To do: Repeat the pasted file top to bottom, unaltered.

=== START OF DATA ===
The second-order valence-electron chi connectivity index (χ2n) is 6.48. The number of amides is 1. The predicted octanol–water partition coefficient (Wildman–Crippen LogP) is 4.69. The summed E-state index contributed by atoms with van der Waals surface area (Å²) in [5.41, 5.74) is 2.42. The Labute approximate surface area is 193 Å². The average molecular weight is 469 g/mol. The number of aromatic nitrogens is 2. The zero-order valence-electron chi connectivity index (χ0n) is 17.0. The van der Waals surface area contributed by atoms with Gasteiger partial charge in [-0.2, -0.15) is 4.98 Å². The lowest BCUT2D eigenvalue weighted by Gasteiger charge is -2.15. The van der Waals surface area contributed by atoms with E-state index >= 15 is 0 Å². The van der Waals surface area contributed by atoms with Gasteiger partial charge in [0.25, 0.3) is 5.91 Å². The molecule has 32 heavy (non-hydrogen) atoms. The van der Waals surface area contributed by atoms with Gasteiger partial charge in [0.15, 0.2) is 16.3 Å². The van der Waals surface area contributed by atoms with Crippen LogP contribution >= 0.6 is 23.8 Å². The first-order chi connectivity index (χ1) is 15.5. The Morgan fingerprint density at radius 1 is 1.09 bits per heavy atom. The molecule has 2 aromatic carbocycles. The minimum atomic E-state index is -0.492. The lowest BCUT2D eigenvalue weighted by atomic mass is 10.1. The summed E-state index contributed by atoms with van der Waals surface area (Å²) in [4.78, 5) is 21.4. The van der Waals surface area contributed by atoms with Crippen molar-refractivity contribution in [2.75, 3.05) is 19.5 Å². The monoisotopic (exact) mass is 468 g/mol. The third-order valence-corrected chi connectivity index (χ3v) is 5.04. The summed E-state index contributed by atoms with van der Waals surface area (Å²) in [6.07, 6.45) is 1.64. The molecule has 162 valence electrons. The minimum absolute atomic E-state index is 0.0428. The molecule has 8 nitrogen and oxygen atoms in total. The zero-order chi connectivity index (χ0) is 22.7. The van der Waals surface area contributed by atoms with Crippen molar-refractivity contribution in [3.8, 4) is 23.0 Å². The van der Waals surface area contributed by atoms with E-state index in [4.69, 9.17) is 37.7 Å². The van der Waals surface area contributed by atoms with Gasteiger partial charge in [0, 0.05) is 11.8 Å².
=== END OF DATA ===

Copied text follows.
The second-order valence-electron chi connectivity index (χ2n) is 6.48. The number of amides is 1. The predicted octanol–water partition coefficient (Wildman–Crippen LogP) is 4.69. The summed E-state index contributed by atoms with van der Waals surface area (Å²) in [5.41, 5.74) is 2.42. The Labute approximate surface area is 193 Å². The average molecular weight is 469 g/mol. The number of aromatic nitrogens is 2. The zero-order valence-electron chi connectivity index (χ0n) is 17.0. The van der Waals surface area contributed by atoms with Gasteiger partial charge in [-0.2, -0.15) is 4.98 Å². The lowest BCUT2D eigenvalue weighted by Gasteiger charge is -2.15. The van der Waals surface area contributed by atoms with E-state index >= 15 is 0 Å². The van der Waals surface area contributed by atoms with Gasteiger partial charge in [0.25, 0.3) is 5.91 Å². The molecule has 32 heavy (non-hydrogen) atoms. The van der Waals surface area contributed by atoms with Gasteiger partial charge in [0.15, 0.2) is 16.3 Å². The van der Waals surface area contributed by atoms with Crippen LogP contribution >= 0.6 is 23.8 Å². The first-order chi connectivity index (χ1) is 15.5. The Morgan fingerprint density at radius 1 is 1.09 bits per heavy atom. The molecule has 2 aromatic carbocycles. The minimum atomic E-state index is -0.492. The lowest BCUT2D eigenvalue weighted by atomic mass is 10.1. The summed E-state index contributed by atoms with van der Waals surface area (Å²) in [4.78, 5) is 21.4. The van der Waals surface area contributed by atoms with Crippen molar-refractivity contribution in [2.75, 3.05) is 19.5 Å². The monoisotopic (exact) mass is 468 g/mol. The third-order valence-corrected chi connectivity index (χ3v) is 5.04. The summed E-state index contributed by atoms with van der Waals surface area (Å²) in [6.07, 6.45) is 1.64. The molecule has 162 valence electrons. The minimum absolute atomic E-state index is 0.0428. The molecule has 8 nitrogen and oxygen atoms in total. The zero-order chi connectivity index (χ0) is 22.7. The van der Waals surface area contributed by atoms with Crippen molar-refractivity contribution in [3.8, 4) is 23.0 Å². The van der Waals surface area contributed by atoms with E-state index in [4.69, 9.17) is 37.7 Å². The van der Waals surface area contributed by atoms with Gasteiger partial charge in [0, 0.05) is 11.8 Å².